However, I desire today to simply and frankly speak to Shane & Carissa (and to you too Kaitlyn). And I also desire to speak to you- friends and family of Avery.

I come not as a well-studied authority on our topic today. Rather, Shane & Carissa are my friends. And also much of this is all too familiar to me. We- the early grievers of our children- are a tight-knit bunch. And so I am compelled to speak at a time that silence would be my preference.

For Shane & Carissa have arrived at a destination where my wife, Ginny, & I are waiting. Though the destination is the same. The route…both before and after…is always much different.

I do not pretend to know what you guys have gone through. Or what hurt lies ahead for you both.

Yet, though our specific routes will differ
- truly, even your own individual routes will be different-
Even still, I hope my comments on the climate and on the lay of the land will somehow serve to help your journey.

I will not try to make it all better. I am confident I cannot.

But I will speak of truth.
And there is truthfully a reason to hope today.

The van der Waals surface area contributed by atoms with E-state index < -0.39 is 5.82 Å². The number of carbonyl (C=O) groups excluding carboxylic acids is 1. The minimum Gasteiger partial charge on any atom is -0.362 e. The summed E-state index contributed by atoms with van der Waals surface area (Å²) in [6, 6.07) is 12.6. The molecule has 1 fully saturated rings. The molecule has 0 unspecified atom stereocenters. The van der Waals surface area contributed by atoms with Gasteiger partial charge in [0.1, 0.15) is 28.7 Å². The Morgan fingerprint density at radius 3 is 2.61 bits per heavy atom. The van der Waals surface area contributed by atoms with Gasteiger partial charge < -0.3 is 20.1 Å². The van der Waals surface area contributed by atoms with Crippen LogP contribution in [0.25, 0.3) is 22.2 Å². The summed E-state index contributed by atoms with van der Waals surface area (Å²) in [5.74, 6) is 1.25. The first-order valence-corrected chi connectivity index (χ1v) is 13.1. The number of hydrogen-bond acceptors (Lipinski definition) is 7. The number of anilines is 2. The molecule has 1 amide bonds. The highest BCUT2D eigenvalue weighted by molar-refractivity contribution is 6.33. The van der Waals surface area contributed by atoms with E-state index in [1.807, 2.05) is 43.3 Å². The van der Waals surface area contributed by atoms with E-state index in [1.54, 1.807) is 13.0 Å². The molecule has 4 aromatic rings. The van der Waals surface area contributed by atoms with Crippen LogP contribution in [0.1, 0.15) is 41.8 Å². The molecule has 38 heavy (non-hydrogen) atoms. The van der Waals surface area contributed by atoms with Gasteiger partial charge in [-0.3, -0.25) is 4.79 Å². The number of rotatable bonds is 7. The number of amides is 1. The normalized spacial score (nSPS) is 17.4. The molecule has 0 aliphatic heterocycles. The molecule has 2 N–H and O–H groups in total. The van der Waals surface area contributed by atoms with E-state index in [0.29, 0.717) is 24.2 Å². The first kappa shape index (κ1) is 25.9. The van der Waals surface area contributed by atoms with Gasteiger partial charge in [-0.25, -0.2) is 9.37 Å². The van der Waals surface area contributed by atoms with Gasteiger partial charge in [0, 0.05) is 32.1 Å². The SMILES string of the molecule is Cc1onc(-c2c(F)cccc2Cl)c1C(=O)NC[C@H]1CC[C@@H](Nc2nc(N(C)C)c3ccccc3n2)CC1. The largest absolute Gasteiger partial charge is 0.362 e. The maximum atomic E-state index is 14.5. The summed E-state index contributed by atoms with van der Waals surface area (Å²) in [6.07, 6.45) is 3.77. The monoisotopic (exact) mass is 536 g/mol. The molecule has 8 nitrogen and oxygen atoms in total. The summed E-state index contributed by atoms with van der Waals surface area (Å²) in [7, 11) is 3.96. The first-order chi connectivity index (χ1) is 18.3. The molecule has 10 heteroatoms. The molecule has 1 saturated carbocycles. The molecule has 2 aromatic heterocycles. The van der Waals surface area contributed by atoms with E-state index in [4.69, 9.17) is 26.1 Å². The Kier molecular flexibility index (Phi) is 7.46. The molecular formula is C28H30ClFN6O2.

We must cling desperately to the deck of truth as the waters of grief, hurt, and anger rise around us all.

And only by the hope found in truth do I stand here today- still, myself, holding, white-knuckled- on to this deck of hope and longingly waiting for the truth to be born out.

Let us not forget that all of this is to celebrate Avery’s life. To commemorate. To honor her precious, wonderful life.

Yet at the same time, none of this is for her. It is for us who miss her.
And how do we not miss a life that changed our own?
I have no hesitation saying that each one of us will leave here today forever changed by this girl’s impact on our own lives.
So, Today. And all of this- it is for us.

Because Avery is not here.
Heaven is not a warm, fuzzy designed to make us feel better at times such as this.

It is a core tenet of Christendom declared and counted on by belivers for ages.
Proclaiming in a world of loss that...
Jesus Christ has overcome the awfulness of death and offers eternal life.

Will you have eternal life with Christ? I don’t know; maybe you should give pause to that question yourself.

But I will tell you this. Avery does.
Eternal life with Jesus Christ. Her healer. Her Father. Her Lord.

It is because of this reality that
I Thessalonians 4 reads…
Brothers, we do not want you to be ignorant about those who fall asleep, or to grieve like the rest of men, who have no hope.
We believe that Jesus died and rose again and so we believe that God will bring with Jesus those who have fallen asleep in him.
…And so we will be with the Lord forever.

And now, to you Shane & Carissa, I say…
Good job. Good job.
You loved her. You loved her well.

Avery was not alone in the fight for her life. You fought with her. Beside her.
You decided to give her life.
You realigned your entire lives.